Reports of outages began appearing late on Monday, and by Tuesday the company was blaming a DDoS attack. "Some customers may see interruptions caused by a ddos distributed denial of service attack. Our network folks are working on it," said multiple posts to the Network Solutions Twitter feed on Tuesday morning.
In a direct response to a customer query on Tuesday, another Network Solutions Twitter message said, "We are dealing with external factors. Your sites are up but dados preventing ppl from reaching. Them"--suggesting a chaotic environment in the support center, as well as the continuing persistence of the DDoS (apparently mistyped as "Dados") attack.
A Network Solution spokesperson didn't immediately respond to a request for comment.
"Network Solutions indicated to us that they had a major DoS attack, which crippled their system, and anyone who has a domain name registered with them," said InformationWeek reader Robert N. Goldstein, president and CEO and Hospitality Consultants, via email. "The result was that no access to servers or domains was possible for several hours," beginning at approximately 6:30am on Tuesday, Eastern time.
"Anyone looking for our domains or our exchange mail this morning, could not reach us--'Oops!!!' is all they got," he said. Based on his company's server logs, however, the attack appeared to ease a couple of hours later, as its websites and hosted email again became accessible.
Calls to multiple Network Solutions helpline phone numbers on Tuesday led to a brief message saying that "all trunks are busy, please try your call again," before disconnecting.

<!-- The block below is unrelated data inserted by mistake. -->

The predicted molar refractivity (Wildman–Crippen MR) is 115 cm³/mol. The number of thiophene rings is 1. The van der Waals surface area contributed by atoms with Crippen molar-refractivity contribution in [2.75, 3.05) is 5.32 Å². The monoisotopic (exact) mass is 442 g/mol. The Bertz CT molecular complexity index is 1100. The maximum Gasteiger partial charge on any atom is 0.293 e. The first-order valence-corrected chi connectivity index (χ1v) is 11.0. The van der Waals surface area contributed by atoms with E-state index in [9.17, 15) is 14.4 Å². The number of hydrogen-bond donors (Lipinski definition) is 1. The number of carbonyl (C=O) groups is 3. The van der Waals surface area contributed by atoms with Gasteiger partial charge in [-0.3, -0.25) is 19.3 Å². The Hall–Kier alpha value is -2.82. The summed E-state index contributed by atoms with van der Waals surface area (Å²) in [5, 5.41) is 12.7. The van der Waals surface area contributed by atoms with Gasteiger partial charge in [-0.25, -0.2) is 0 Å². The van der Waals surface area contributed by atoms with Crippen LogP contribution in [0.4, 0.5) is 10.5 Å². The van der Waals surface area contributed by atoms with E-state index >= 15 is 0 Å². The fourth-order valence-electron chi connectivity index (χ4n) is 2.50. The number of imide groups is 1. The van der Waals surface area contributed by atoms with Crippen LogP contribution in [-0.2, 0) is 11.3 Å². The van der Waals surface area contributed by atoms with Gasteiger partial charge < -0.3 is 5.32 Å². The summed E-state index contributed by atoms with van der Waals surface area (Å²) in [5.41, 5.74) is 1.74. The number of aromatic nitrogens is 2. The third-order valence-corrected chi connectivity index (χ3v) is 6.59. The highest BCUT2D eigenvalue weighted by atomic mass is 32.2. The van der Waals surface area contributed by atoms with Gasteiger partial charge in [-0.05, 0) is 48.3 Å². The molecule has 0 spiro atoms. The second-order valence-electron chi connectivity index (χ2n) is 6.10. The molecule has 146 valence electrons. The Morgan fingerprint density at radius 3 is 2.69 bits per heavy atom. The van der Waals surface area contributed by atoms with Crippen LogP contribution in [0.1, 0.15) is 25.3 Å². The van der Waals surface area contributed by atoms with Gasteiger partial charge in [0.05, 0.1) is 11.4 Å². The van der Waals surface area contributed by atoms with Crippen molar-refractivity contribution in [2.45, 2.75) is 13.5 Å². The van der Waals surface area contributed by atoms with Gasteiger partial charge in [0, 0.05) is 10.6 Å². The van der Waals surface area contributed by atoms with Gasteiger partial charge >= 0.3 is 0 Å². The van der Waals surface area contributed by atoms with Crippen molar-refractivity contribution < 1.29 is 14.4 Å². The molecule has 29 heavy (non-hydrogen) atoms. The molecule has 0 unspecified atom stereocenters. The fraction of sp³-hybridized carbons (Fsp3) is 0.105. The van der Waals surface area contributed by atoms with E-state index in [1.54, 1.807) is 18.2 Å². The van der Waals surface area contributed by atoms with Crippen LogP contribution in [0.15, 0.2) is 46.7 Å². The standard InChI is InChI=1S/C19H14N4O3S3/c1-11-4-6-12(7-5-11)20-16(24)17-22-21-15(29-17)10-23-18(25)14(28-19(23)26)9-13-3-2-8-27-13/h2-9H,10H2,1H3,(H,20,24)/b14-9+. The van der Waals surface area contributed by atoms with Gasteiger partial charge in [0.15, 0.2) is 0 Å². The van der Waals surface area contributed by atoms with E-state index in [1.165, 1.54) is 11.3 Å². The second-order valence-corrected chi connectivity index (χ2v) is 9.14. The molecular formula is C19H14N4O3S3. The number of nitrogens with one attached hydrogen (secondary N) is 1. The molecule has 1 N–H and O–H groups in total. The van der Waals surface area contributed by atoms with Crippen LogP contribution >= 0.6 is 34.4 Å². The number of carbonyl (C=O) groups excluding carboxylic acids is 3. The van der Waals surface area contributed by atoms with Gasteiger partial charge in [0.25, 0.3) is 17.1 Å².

Earlier in the day, however, the message was different. "The main greeting at Network Solutions alerted callers that they had a major DDoS attack, though the person who finally answered my call said that they were undergoing a 'system upgrade.' When I challenged him as to the real reason for the system shutdown, he affirmed that it was in fact a service attack," said Goldstein.
A DDoS attack typically floods a target server with packets, leaving it unable to respond to any requests. Attackers often use botnets for this purpose, although groups such as Anonymous have released software, such as Low Orbit Ion Cannon, that people can run from their own PC. (Note, this may lead to arrest.)
Would switching to a different company help Network Solutions customers sidestep DDoS attacks? The answer is, not likely. That's because stopping a DDoS attack can be quite difficult for any organization, even a domain registrar the size of Network Solutions. In 2010, for example, Arbor Networks saw high-end DDoS attacks topping out at 50+ Gbps range, which is enough packet volume to stop even large data centers and carrier backbones.
For comparison's sake, when LulzSec targeted the CIA's externally hosted public website last week, the agency's response was simply to pull the plug on the website and wait out the attack.
Furthermore, attackers are getting savvier about finding network weak points, such as misconfigured domain name servers (DNS), which enables them to create a DDoS using relatively fewer resources.
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